FOXG1 mutations in Japanese patients with the congenital variant of Rett syndrome
Version of Record online: 16 DEC 2011
© 2011 John Wiley & Sons A/S. Published by Blackwell Publishing Ltd
Volume 82, Issue 6, pages 569–573, December 2012
How to Cite
Takahashi, S., Matsumoto, N., Okayama, A., Suzuki, N., Araki, A., Okajima, K., Tanaka, H. and Miyamoto, A. (2012), FOXG1 mutations in Japanese patients with the congenital variant of Rett syndrome. Clinical Genetics, 82: 569–573. doi: 10.1111/j.1399-0004.2011.01819.x
- Issue online: 6 NOV 2012
- Version of Record online: 16 DEC 2011
- Accepted manuscript online: 1 DEC 2011 06:53AM EST
- Received 6 September 2011, revised and accepted for publication 28 November 2011
- congenital variant;
- Rett syndrome
Takahashi S, Matsumoto N, Okayama A, Suzuki N, Araki A, Okajima K, Tanaka H, Miyamoto A. FOXG1 mutations in Japanese patients with the congenital variant of Rett syndrome.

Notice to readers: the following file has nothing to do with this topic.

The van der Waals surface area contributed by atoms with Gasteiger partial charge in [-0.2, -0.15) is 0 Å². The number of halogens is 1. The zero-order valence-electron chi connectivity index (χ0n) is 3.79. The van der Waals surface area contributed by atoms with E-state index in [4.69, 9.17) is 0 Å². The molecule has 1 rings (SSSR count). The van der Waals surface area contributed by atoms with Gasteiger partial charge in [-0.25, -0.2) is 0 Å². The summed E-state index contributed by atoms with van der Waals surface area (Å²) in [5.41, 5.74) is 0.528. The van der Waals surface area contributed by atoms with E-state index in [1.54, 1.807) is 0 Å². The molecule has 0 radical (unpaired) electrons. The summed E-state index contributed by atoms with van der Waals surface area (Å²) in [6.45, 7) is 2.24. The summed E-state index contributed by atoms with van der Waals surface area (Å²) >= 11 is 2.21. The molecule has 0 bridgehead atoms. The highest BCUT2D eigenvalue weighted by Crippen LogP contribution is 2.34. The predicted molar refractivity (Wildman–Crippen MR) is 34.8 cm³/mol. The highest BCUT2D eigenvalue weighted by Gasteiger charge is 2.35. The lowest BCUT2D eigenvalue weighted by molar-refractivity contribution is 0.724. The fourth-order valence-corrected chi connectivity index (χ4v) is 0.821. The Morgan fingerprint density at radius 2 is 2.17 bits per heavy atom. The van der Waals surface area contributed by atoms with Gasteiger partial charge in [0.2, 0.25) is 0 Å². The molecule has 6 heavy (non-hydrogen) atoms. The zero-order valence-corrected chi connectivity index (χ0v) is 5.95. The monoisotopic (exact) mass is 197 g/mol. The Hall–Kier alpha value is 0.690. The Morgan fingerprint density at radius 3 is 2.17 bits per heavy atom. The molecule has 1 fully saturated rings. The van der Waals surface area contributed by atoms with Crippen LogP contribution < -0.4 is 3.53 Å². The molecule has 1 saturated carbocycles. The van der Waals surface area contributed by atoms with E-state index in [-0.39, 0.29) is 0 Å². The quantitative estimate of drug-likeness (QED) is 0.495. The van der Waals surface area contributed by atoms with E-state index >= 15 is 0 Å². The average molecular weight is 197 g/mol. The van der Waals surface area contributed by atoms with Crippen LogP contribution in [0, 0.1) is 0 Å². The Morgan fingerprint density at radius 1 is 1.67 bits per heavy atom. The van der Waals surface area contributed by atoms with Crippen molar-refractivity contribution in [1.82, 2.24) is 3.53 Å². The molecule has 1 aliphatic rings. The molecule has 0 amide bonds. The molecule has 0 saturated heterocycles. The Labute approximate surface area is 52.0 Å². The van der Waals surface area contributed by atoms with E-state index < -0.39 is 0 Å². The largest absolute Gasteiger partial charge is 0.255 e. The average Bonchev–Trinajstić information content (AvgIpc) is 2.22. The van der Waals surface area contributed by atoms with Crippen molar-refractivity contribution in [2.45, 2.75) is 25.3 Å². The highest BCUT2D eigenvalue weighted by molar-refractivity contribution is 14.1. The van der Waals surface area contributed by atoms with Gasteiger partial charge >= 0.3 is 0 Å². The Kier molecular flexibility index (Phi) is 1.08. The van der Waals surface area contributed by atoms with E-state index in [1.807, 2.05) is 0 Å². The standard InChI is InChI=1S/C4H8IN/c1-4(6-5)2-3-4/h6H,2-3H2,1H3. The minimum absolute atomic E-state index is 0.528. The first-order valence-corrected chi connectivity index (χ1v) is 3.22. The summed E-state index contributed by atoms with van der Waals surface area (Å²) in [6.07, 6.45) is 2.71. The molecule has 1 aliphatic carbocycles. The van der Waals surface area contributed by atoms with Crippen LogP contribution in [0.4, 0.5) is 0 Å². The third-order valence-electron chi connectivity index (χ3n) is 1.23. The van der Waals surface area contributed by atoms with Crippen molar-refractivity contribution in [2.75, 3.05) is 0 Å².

Rett syndrome (RTT) is a severe neurodevelopmental disorder characterized by microcephaly, psychomotor regression, seizures and stereotypical hand movements. Recently, deletions and inactivating mutations in FOXG1, encoding a brain-specific transcription factor that is critical for forebrain development, have been found to be associated with the congenital variant of RTT. Here we report the clinical features and molecular characteristics of two cases of the congenital variant of RTT. We conducted mutation screenings of FOXG1 in a cohort of 15 Japanese patients with a clinical diagnosis of atypical RTT but without MECP2 and CDKL5 mutations. Two unrelated female patients had heterozygous mutations (c.256dupC, p.Gln86ProfsX35 and c.689G>A, pArg230His). Both showed neurological symptoms from the neonatal period, including hypotonia, irritability and severe microcephaly. Further, their psychomotor development was severely impaired, as indicated by their inability to sit unaided or acquire speech sounds, and they had a hyperkinetic movement disorder, because both displayed hand stereotypies and jerky movements of the upper limbs. Brain magnetic resonance imaging scans revealed delayed myelination with hypoplasia of the corpus callosum and frontal lobe. These cases confirm the involvement of FOXG1 in the molecular etiology of the congenital variant of RTT and show the characteristic features of FOXG1-related disorder.